She quickly became one of the most visible and influential trans women in the world. Today, she hosts a show on MSNBC and has written a memoir called Redefining Realness.
During her sit down with Oprah, Mock will discuss knowing at as early as five-years-old, that she was a girl. She says:
“As a young person, you don’t have much agency or decision-making. And so you just go wherever people pick you up and take you, and say that this is the way the world is,” she says. “And something internal inside of me told me constantly that what they’re saying is wrong. And so it creates this dissonance with who can you trust if you know that inside, as a 5-year-old, that this is how you know yourself to be.”
Check out the clips from the upcoming interview in the videos below.
You can catch Mock’s interview on OWN at Sunday, May 3 at 11 am ET/PT.
If you are Black and claim yourself to be a champion for Black people, and yet the only enemy you can see are Black gay men and Black women in general, you don’t really give a damn about black people.
Hell, let me be even more brazen to suggest that not only do you not care about the general welfare of Black folks, but you, my friend, are nothing more than a willing tool for the very system that oppresses us all.
What I mean is that all weekend, while the mostly Black citizenry of Baltimore protested and burned their city; while the mainstream media, the supposed fourth estate charged with being watchdogs over the other three estates, dined and cracked jokes at the White House-sponsored Correspondents’ Dinner; and while newly elected Attorney General Loretta Lynch finalized her summer tour of law enforcement to help improve “police morale,” a good sum of us were sharing statuses on social media and passing around this essay about how the Black male image is supposedly being destroyed by The Prancing Elite. That’s right, a show about a J-setting group of gay men from Alabama will supposedly be the downfall of the black man.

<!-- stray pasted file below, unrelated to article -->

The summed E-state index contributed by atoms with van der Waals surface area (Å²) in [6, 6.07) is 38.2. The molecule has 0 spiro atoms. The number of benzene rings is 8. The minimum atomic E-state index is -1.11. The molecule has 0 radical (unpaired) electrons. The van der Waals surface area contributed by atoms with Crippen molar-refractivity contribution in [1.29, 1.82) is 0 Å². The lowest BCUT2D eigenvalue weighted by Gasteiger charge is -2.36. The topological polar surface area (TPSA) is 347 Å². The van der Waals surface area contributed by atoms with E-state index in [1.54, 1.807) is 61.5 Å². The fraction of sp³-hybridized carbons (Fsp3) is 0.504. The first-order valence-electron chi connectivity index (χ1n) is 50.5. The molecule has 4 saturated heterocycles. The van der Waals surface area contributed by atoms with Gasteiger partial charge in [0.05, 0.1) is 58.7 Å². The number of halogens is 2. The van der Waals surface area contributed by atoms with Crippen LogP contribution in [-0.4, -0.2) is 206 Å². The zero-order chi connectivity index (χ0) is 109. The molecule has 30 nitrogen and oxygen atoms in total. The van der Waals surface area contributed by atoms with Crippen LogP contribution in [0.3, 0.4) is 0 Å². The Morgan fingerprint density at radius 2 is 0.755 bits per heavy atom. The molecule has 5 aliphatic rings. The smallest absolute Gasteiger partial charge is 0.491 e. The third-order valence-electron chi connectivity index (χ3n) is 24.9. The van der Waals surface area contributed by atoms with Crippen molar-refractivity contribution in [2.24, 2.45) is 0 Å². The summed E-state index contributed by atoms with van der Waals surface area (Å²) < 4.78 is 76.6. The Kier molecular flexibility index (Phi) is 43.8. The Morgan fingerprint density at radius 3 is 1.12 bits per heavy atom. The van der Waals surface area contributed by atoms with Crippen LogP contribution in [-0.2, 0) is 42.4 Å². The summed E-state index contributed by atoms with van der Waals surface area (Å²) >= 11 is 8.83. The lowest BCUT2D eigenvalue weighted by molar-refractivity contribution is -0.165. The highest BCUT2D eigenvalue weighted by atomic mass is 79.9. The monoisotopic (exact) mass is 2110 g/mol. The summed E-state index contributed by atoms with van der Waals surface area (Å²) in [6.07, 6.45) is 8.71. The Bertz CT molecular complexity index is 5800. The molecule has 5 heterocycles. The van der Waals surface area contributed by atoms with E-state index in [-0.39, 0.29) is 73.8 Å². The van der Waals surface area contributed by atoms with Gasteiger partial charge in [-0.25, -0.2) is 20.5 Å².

More specifically, alleged academic and theologian Dr. Rick Wallace writes:
There has been an ongoing debate concerning whether the presentation of effeminate black men on TV has any type of influence on those who watch it. Despite a significant amount of documented and published data that provides pragmatic and empirical evidence that substantiates the fact that any mental stimuli that enters the human subconscious via sight or hearing has the capacity to impact the perceptual mechanisms of the human psyche, subsequently conditioning or brainwashing the thought processes, there is a consistent consensus by blacks that TV programming cannot possibly have an impact on human behavior.
In other words, “Y’all mythological ni**as is comical. My astronomical is coming through like the flu, bombing you ….” Or in layman’s terms, some dumb Keith Murray-inspired psychobabble. Seriously, someone needs to let some folks know that a string of big words doesn’t necessarily make you sound smart. But getting to his point:
It is no coincidence that the black male image is under assault from two different extremes in the media. There is one extreme that is presenting an image that portrays black males as violent thugs, which enforces the perceived image that black men are born with a proclivity to behave violently and to live a life of crime. The other end of the spectrum presents a nonthreatening effeminate black men who lack any threatening characteristics. Although the purpose behind these two different approaches have different secondary motives, the primary motive is the same — to destroy the image of the black man. Although how we are perceived by the masses directly impacts how non-blacks and non-Americans will contextually frame the slaughter and mass incarceration of black men, my primary concern is the lack of positive role models in the media for our young black boys. This would not be such an issue if media programming wasn’t glorified so much by black adults.
If that is not ridiculous enough, he adds:
We shouldn’t be surprised that Oprah is selling a warped image of black men to America. Oprah, 61, was raped at age nine and pregnant by age 14. She repeatedly reminds us that she was sexually abused by men, and even claimed that Bill Cosby tried to rape her.Oprah and the media would like nothing more than to present The Prancing Elites as the perfect role models for young black boys.